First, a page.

is that all these countries also have laws against flag burning (Cozic). If
American politicians have their way, add the United States of America to that
list Politicians don’t care that the Supreme Court has repeatedly upheld the
constitutionality of flag burning, although it is nonverbal. The Supreme Court
has clearly ruled that flag desecration is a form of communicative speech. Free
speech has never ended with the spoken word. Free speech is very clearly
protected by the First Amendment (Rehnquist). The fact that the
constitutionality issue had already been decided seemed to anger the
power-hungry Washington bureaucrats. Shortly after the Supreme Court made it’s
first ruling in favor of flag burning, Congress passed the Flag Protection Act
into law. Much the same, the Flag Protection Act was almost immediately deemed
unconstitutional. But even that hasn’t stopped Congress almost a decade later.

The Flag Desecration Amendment has been quietly creeping its way through the
U.S. legislature unbeknownst to the majority of the American public. The
amendment has been led by the right-wing conservative, Orrin Hatch of Utah (Fullwood).

Hatch and other politicians are intent on stripping Americans of any rights they
still have left. These politicians seem hell-bent on scrapping the values that
have built the United States of America. They are intent of pulling a big, fat,
asterisk next to the First Amendment (Cozic). The clockwork of the Constitution
should not be toyed with for such an insignificant cause. Americans should
remember that governments do not have to take freedom away from citizens all at
once. Nazi Germany started very slowly taking away people’s freedom in the
thirties. Less than a decade later, political opposition was quashed with
legislation, intimidation, and violence. The ultimate results and the speed at
which rights are stripped may not be the same in America, but the trends may end
up being very similar. American lawmakers sometimes are very ignorant and have a
bad habit of imposing laws against actions that they personally dislike without
considering the underlying implication. Flag burning is undoubtedly a
contemptuous act against the country. The majority of Americans is at least
mildly patriotic and would probably be sickened to witness Old Glory so horribly
violated. Because this is the case lawmakers feel it is their moral duty to
intervene and criminalize the act. The logic behind the proposed Flag
Desecration Amendment is childish at best. Very simply, politicians have decided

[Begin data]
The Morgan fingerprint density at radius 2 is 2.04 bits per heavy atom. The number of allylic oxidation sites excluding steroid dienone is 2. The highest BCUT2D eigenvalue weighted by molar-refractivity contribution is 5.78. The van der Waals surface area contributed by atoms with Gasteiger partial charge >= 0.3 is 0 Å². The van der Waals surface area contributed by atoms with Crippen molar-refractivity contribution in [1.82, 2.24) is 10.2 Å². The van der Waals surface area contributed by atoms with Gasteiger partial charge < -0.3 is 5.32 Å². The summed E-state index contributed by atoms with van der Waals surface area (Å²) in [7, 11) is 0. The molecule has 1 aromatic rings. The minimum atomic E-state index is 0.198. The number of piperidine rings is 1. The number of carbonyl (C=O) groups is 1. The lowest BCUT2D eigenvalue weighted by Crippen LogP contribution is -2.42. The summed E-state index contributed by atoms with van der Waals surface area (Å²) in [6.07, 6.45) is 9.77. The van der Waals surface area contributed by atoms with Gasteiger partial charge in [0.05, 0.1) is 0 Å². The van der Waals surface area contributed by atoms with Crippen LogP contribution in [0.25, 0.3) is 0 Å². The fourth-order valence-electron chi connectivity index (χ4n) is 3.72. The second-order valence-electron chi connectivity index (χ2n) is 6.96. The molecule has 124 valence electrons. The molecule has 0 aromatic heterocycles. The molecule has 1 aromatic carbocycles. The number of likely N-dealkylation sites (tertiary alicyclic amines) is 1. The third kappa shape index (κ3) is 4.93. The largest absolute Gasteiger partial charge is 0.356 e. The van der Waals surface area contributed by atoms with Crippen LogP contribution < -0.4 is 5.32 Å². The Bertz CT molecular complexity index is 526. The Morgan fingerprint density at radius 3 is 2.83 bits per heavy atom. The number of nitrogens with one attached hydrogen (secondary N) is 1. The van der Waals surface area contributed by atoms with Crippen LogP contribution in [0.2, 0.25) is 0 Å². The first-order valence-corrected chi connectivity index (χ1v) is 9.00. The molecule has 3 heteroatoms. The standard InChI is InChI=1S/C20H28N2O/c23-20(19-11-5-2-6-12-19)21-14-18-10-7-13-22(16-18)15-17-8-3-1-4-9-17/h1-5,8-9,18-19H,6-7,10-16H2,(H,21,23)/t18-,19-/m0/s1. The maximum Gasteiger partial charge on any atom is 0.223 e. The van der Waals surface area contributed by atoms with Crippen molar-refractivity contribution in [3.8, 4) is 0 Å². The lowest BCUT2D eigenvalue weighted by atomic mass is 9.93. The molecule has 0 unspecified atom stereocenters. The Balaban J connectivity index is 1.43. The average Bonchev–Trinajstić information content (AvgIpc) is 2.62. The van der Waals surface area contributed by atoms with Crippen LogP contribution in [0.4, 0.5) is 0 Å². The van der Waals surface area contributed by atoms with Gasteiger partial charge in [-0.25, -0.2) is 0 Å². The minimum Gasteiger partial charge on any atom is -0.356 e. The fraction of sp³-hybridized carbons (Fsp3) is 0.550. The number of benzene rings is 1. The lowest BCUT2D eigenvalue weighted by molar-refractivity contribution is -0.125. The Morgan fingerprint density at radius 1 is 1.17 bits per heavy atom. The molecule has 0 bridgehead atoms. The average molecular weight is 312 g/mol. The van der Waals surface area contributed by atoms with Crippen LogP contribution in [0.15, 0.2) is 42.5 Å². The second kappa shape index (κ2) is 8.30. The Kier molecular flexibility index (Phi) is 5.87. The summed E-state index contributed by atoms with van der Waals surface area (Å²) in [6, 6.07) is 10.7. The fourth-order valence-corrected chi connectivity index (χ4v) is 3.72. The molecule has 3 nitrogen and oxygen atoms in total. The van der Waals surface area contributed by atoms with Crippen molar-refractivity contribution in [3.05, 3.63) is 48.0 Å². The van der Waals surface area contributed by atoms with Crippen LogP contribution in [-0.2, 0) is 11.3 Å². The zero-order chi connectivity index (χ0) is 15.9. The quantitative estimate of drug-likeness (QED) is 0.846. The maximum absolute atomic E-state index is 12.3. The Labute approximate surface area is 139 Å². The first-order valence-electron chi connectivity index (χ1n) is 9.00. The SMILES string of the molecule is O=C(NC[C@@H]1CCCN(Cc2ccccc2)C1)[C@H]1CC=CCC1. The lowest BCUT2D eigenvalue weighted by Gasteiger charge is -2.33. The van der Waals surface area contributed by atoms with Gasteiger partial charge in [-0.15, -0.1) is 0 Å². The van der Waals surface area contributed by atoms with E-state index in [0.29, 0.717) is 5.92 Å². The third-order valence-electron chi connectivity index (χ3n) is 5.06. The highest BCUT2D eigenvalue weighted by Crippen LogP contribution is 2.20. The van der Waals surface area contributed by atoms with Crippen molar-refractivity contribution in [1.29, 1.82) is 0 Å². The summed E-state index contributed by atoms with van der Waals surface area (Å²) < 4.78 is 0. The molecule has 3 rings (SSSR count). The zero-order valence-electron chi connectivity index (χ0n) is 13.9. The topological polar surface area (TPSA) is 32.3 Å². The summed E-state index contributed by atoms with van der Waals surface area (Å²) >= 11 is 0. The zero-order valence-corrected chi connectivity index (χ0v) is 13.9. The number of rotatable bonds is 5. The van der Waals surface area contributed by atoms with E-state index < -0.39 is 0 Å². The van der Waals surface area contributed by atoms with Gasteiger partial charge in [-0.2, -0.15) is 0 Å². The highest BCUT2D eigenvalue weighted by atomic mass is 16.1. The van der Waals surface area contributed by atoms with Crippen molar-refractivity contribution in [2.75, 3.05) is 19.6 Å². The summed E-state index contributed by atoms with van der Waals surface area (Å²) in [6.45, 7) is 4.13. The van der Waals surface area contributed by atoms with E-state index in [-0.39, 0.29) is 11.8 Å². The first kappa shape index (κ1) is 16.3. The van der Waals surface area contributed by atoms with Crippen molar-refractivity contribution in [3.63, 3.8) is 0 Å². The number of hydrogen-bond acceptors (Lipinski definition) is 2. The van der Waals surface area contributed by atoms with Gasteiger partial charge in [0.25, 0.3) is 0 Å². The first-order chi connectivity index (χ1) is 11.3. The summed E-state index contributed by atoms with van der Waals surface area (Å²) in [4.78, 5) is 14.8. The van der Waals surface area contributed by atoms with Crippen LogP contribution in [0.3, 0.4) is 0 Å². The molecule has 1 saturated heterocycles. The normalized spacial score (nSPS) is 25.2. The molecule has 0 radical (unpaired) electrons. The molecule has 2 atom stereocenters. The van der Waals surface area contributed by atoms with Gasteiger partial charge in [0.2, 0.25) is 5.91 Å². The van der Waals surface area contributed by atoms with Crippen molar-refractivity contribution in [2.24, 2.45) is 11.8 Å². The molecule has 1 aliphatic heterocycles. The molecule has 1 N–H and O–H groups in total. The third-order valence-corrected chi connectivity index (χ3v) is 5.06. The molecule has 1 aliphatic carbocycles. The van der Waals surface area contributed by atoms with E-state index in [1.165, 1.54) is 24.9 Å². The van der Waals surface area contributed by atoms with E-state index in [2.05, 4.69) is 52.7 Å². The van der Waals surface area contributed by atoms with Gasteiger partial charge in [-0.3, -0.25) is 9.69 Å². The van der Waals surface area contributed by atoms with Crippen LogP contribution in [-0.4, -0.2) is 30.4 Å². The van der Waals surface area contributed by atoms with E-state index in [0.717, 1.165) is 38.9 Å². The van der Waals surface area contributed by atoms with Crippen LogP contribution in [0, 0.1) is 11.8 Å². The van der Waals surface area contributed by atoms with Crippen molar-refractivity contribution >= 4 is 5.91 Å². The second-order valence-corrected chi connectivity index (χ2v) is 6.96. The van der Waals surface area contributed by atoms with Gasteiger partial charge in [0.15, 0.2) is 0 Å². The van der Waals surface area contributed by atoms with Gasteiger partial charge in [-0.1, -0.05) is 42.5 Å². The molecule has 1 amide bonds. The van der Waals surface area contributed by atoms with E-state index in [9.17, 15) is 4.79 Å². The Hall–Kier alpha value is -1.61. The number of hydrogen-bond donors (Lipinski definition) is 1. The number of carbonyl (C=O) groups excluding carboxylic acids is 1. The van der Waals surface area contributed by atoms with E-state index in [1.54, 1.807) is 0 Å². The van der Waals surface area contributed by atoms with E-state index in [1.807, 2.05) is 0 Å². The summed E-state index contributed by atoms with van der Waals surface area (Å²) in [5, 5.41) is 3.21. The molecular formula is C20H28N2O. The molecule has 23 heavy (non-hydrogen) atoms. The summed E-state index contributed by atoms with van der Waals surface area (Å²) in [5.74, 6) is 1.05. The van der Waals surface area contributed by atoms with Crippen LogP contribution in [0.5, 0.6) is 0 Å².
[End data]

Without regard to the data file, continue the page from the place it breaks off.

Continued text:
that they don’t like a specific action, flag desecration, so it should be
illegal. Modern flag burnings are relatively rare in America (Cozic). The
revolutionary energy that fueled the flag burning children of the Sixties has
nearly disappeared. Modern flag burners are a dying breed. They are no longer
associated with the politically acceptable message of peace that swept the
nation during the Vietnam conflict. Many flag burners of the 1990’s represent
radical political movements, revolutionary factions, or organizations that lie
miles to the left or right of conventional bipartisan politics. The simple fact
is that many of these flag burners make no secret of the fact that they are
anti-American. Americans can label them however they like, but should not
overlook the truth. The truth is that flag burners are minority in America.

Minorities are very easy to persecute. Persecution would be the immediate result
of the proposed Flag Desecration Amendment. It is necessary to persecute flag
burners because they possess unpopular ideas and notions? No matter how
revolutionary, anti-American, or unpopular the message behind flag burning is
that; Americans should accept, or at least tolerate the expression of
minorities. In the past, America has restricted the right of almost every group
of minorities. Today, the minorities have different faces, but the underlying
issues are the same. America is a country which prides itself on instilling
equal respect for everyone, minorities included. There is not a need for a
modernized form of legalized persecution called the Flag Desecration Amendment.

Also, overlooked is the obvious reality that flag desecration is entirely a
victimless crime. A piece of private property is burned. So what? Is it really
necessary to lock these people away? Are they a threat to anyone’s safety? Does
America require another burden on the prison system? Of course not! The proposed
Flag Desecration Amendment is just a tool used to seek a patriot’s revenge
against heretic. There is absolutely no justifiable need. There are certain
freedoms that a free society does not need to impose upon. Countries with as
much love for liberty as America should wake up and place its ideals above a
mere idol of a flag. Liberty, justice, and the true meaning of the First
Amendment will all be lost if politicians have their way. The only things to be
gained with the proposed Flag Desecration Amendment are levels of fear and
fascism imposed by American lawmakers. Yes, that’s right. Fascism. By
definition, a fascist law is one that pushes patriotism to an extreme or violent
extent. The proposed Flag Desecration Amendment doesn’t necessarily push
patriotism to a violent extent, but is does force patriotism to an extreme. The
Proposed Flag Desecration Amendment would use government as a tool to turn the
American flag, a perennial symbol of patriotism, into an untouchable holy
object. This is fascism. Ultimately a flag is a simple piece of cloth with many
colors and designs imprinted on it; many Americans have clearly invested this
fabric with highly emotionally charged values. Although, flag burning is hardly
likely to threaten the flag’s symbolic value, forbidding flag burning will
surely diminish the flag’s principles.